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The following two programs are simple examples of how one might go about creating a password generator. The first one was created several years ago and was designed to return passwords where similarly classed characters would not appear beside each other. It works but gets unbearably slow when passwords exceed about forty characters. The second program was designed with similar requirements runs considerably better. Eight-character passwords appear to have the same randomness to their construction, and this program is considerably faster than the first. Hopefully, these program design differences will be helpful to others trying to write their own password generator.

Python, 106 lines
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###############################
#  old_password_generator.py  #
###############################

import string, random, sys

SELECT = string.ascii_letters + string.punctuation + string.digits
SAMPLE = random.SystemRandom().sample

def main():
    while True:
        size = get_size()
        password = generate_pw(size)
        print_pause(password)

def get_size():
    while True:
        try:
            size = int(input('Size: '))
        except ValueError:
            print('Please enter a number.')
        except EOFError:
            sys.exit()
        else:
            if 1 <= size <= 80:
                return size
            print('Valid number range is 1 - 80.')

def generate_pw(size):
    password = ''.join(SAMPLE(SELECT, size))
    while not approved(password):
        password = ''.join(SAMPLE(SELECT, size))
    return password

def approved(password):
    group = select(password[0])
    for character in password[1:]:
        trial = select(character)
        if trial is group:
            return False
        group = trial
    return True

def select(character):
    for group in (string.ascii_uppercase,
                  string.ascii_lowercase,
                  string.punctuation,
                  string.digits):
        if character in group:
            return group
    raise ValueError('Character was not found in any group!')

def print_pause(*values, sep=' ', end='\n', file=sys.stdout):
    print(*values, sep=sep, end=end, file=file)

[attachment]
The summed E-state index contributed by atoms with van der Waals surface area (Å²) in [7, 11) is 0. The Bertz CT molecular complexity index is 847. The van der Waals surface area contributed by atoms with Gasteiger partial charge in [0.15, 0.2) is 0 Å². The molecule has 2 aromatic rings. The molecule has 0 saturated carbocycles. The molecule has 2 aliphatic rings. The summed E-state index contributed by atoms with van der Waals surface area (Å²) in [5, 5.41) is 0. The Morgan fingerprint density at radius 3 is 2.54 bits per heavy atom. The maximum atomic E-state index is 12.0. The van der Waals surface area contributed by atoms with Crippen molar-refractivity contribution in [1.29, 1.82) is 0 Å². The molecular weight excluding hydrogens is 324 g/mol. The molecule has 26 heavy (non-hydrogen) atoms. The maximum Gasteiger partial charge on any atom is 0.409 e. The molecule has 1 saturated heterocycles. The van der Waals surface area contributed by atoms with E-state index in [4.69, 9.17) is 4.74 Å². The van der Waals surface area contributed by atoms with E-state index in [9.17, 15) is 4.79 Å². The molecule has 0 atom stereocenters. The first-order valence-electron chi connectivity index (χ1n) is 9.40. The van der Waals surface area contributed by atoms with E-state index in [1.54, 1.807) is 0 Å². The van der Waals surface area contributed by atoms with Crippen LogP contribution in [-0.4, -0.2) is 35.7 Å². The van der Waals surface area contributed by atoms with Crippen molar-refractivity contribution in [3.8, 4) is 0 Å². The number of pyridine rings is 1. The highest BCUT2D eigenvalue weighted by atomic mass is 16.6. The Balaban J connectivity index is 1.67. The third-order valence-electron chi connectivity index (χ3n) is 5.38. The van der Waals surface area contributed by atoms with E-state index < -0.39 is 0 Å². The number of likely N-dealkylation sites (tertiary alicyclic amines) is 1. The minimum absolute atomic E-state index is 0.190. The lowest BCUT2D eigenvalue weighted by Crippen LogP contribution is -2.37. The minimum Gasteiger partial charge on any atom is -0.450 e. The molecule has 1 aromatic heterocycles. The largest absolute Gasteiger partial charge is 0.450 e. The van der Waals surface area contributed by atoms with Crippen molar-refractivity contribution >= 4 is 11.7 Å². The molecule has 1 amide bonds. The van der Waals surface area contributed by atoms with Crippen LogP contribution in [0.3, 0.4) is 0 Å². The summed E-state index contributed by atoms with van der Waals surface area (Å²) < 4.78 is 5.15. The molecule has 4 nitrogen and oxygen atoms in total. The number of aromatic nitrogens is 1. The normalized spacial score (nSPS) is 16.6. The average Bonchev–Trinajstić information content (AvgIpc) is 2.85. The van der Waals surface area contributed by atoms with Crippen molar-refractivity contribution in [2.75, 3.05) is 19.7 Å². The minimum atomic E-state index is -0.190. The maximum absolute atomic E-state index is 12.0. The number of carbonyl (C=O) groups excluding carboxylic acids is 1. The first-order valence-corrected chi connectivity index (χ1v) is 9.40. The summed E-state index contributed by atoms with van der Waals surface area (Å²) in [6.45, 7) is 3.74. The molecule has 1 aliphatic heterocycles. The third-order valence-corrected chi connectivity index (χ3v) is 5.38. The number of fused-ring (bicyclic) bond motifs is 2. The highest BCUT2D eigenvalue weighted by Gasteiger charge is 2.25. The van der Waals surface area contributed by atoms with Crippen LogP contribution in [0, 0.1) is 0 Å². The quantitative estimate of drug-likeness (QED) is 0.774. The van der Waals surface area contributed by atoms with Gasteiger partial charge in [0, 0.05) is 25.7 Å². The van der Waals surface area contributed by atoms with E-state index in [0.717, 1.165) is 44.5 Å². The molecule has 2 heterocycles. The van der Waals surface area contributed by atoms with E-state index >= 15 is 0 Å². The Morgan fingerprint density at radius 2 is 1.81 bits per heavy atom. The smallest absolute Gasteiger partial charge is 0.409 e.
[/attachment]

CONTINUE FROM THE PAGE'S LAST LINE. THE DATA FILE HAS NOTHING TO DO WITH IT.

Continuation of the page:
try:
        input()
    except EOFError:
        pass

if __name__ == '__main__':
    main()

###############################
#  new_password_generator.py  #
###############################

from random import SystemRandom
from string import ascii_lowercase, ascii_uppercase, digits, punctuation

CHOICE = SystemRandom().choice
GROUPS = ascii_lowercase, ascii_uppercase, digits, punctuation

def main():
    while True:
        print('Code:', make_password(get_size()))

def get_size():
    while True:
        try:
            size = int(input('Size: '))
        except ValueError:
            print('Please enter a number.')
        except EOFError:
            raise SystemExit()
        else:
            if 10 <= size <= 80:
                return size
            print('Valid number range is 10 - 80.')

def make_password(size):
    while True:
        password = ''
        pool = using = tuple(map(set, GROUPS))
        while True:
            selection = CHOICE(using)
            character = CHOICE(tuple(selection))
            password += character
            if len(password) == size:
                return password
            selection.remove(character)
            if not selection:
                break
            using = tuple(group for group in pool if group is not selection)

if __name__ == '__main__':
    main()

The two-step choosing process in make_password is used to prevent shorter character classes from being consumed and not being represented near the end of a password. Also, it gives each available character class an equal opportunity to be selected. If classes were concatenated together and a character selected from them, smaller classes would have less opportunity to be chosen, thus skewing probabilities as the password was being constructed. The current scheme should prevent such imbalances.

1 comment

Jace Perham 5 years, 3 months ago  # | flag

I'm a newbie to Python. I've learned a lot from your script. Thank you!!